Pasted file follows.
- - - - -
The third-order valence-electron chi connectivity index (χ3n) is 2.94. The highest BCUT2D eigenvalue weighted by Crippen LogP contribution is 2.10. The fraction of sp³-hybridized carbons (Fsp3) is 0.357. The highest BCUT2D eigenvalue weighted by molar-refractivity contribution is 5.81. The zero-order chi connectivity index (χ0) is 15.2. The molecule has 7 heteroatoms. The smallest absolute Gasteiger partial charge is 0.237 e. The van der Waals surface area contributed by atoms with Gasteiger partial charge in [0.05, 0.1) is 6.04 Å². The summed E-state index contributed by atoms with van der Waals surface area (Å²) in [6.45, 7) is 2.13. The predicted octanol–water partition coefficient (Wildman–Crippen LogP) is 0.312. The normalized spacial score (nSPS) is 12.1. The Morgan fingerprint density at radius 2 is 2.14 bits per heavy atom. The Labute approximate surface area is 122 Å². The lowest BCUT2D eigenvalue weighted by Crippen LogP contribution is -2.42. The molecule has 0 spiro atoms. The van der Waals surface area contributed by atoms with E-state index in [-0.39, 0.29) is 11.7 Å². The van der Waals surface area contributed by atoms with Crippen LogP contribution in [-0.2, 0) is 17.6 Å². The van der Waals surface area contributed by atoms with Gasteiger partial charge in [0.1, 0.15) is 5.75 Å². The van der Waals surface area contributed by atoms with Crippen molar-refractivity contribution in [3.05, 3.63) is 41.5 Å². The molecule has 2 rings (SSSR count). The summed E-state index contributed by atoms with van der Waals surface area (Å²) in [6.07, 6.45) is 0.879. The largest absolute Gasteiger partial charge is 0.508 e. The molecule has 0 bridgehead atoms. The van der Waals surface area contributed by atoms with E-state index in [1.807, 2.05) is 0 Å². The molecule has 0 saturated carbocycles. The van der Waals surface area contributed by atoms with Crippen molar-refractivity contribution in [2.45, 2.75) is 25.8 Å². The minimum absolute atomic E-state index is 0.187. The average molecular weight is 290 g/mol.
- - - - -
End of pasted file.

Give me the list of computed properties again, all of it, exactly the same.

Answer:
The third-order valence-electron chi connectivity index (χ3n) is 2.94. The highest BCUT2D eigenvalue weighted by Crippen LogP contribution is 2.10. The fraction of sp³-hybridized carbons (Fsp3) is 0.357. The highest BCUT2D eigenvalue weighted by molar-refractivity contribution is 5.81. The zero-order chi connectivity index (χ0) is 15.2. The molecule has 7 heteroatoms. The smallest absolute Gasteiger partial charge is 0.237 e. The van der Waals surface area contributed by atoms with Gasteiger partial charge in [0.05, 0.1) is 6.04 Å². The summed E-state index contributed by atoms with van der Waals surface area (Å²) in [6.45, 7) is 2.13. The predicted octanol–water partition coefficient (Wildman–Crippen LogP) is 0.312. The normalized spacial score (nSPS) is 12.1. The Morgan fingerprint density at radius 2 is 2.14 bits per heavy atom. The Labute approximate surface area is 122 Å². The lowest BCUT2D eigenvalue weighted by Crippen LogP contribution is -2.42. The molecule has 0 spiro atoms. The van der Waals surface area contributed by atoms with E-state index in [-0.39, 0.29) is 11.7 Å². The van der Waals surface area contributed by atoms with Crippen LogP contribution in [-0.2, 0) is 17.6 Å². The van der Waals surface area contributed by atoms with Gasteiger partial charge in [0.1, 0.15) is 5.75 Å². The van der Waals surface area contributed by atoms with Crippen molar-refractivity contribution in [3.05, 3.63) is 41.5 Å². The molecule has 2 rings (SSSR count). The summed E-state index contributed by atoms with van der Waals surface area (Å²) in [6.07, 6.45) is 0.879. The largest absolute Gasteiger partial charge is 0.508 e. The molecule has 0 bridgehead atoms. The van der Waals surface area contributed by atoms with E-state index in [1.807, 2.05) is 0 Å². The molecule has 0 saturated carbocycles. The van der Waals surface area contributed by atoms with Crippen molar-refractivity contribution in [2.45, 2.75) is 25.8 Å². The minimum absolute atomic E-state index is 0.187. The average molecular weight is 290 g/mol.